There’s a really awful lie that society tells us, that we’re only worth as much as our paychecks, and the more money you make, the more important you are. The loss of a job, or the persistent inability to find a job, can cause depression and wreck a whole family. I think this narrative falls extra hard on men, especially if, like my partner, that man was raised in a “traditional” family where the father runs his own business or is the only adult with a job. The pressure to “be a man” and earn a living is toxic.
In this economy, there simply aren’t enough jobs to go around, and the jobs that are left are too physically demanding for someone with chronic health issues. Our decision to live on one income is not just a personal decision, it’s also political. I will patiently explain our reasons, repeatedly if necessary, to any hand-wringing family member or friend who thinks my partner is taking advantage of me. Short version: he’s not, and by sticking together, we increase our chances of survival.
Comments on How to have a healthy relationship when one partner is unemployed
My situation is a bit different because it’s temporary and our finances are okay, but I’ve been prescribed bed rest for some time and that means that my husband has to take care of pretty much everything while he’s working full time. From my side, I try to thank him for each individual thing he does, “thanks for taking the dog out,” “thanks for doing the dishes – the kitchen looks great”, etc. From his side, he tries to make me feel better about lying around all day by telling me that that’s my job right now and thanking me for doing it.
No healthy relationship is possible with dependence of any kind around.
All I can say is thank you thank you thank you a thousand times over!!! I am in the exact situation as you…except that as of a month ago my “position was eliminated” so now I am unemployed and looking…but alas, living in the state with the highest unemployment rate in the US things are not looking great.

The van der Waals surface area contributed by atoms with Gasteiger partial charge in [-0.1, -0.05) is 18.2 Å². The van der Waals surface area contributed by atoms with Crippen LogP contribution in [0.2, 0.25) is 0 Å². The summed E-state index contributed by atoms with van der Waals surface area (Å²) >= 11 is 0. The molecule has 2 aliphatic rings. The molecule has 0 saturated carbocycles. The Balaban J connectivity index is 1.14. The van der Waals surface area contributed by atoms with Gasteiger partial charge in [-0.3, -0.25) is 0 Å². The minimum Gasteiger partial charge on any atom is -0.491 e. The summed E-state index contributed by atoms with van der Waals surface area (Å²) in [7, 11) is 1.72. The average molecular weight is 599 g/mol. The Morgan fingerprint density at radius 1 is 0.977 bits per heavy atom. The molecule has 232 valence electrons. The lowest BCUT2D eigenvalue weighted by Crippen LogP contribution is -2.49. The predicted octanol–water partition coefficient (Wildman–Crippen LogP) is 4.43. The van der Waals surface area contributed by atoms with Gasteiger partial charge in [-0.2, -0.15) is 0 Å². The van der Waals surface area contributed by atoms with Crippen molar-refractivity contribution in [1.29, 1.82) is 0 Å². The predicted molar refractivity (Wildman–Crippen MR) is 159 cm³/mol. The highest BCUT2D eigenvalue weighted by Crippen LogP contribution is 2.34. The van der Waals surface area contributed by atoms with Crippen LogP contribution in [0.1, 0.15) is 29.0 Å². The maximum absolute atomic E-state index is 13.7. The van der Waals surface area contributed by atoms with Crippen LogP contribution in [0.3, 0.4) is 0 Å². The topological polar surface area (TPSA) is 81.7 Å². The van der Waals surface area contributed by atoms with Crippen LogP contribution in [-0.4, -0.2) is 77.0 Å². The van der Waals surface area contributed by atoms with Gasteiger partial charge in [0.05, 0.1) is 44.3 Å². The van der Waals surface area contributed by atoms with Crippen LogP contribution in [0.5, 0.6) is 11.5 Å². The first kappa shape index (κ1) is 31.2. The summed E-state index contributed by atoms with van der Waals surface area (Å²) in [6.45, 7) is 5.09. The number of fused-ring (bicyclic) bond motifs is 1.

My husband (well..if common law was recognized) has been denied social security twice with asthma and heart disease…and of course because he “looks” healthy the parentals say why doesnt he work for once? And I am so tired of that conversation!
I work…he doesn’t. Why is that a problem for everyone else BUT us? So frustrating..
I know you can relate…and that is what I needed today! To know I am not some strange entity and the only person to ever take care of the people they love no matter what. Thank you
I don’t “look sick” either (I have bipolar and PTSD), and I’m constantly asked “But what do you DO all day?!” and people say things like “Man, I wish I could stay home all day with the dogs! You have it so easy!” I love the solidarity I find through the comments in this article. :hug:
This is so perfect!
At different points in our relationship, we’ve alternated who is making the most money. When we first moved in together, I was making fabulous pay and he was unemployed. This was a little more stressful for our new love than I think it would have been had we both been employed, but it really forced us to dive in and decide what was important. Here we are almost 3 years later and I am unemployed because of mental health reasons. I try to work from home, but getting your own business going is hard and not exactly comparable to full time pay. I’m so lucky to have a partner who understands that, even though things are tough, it’s not that I’m choosing not to work because I’m too lazy, but because it is too much for me to handle in most situations, so I have to be very particular about where I work. In all this time, we’ve had only a few fights regarding money, and that was in the very beginning when this was all new to us.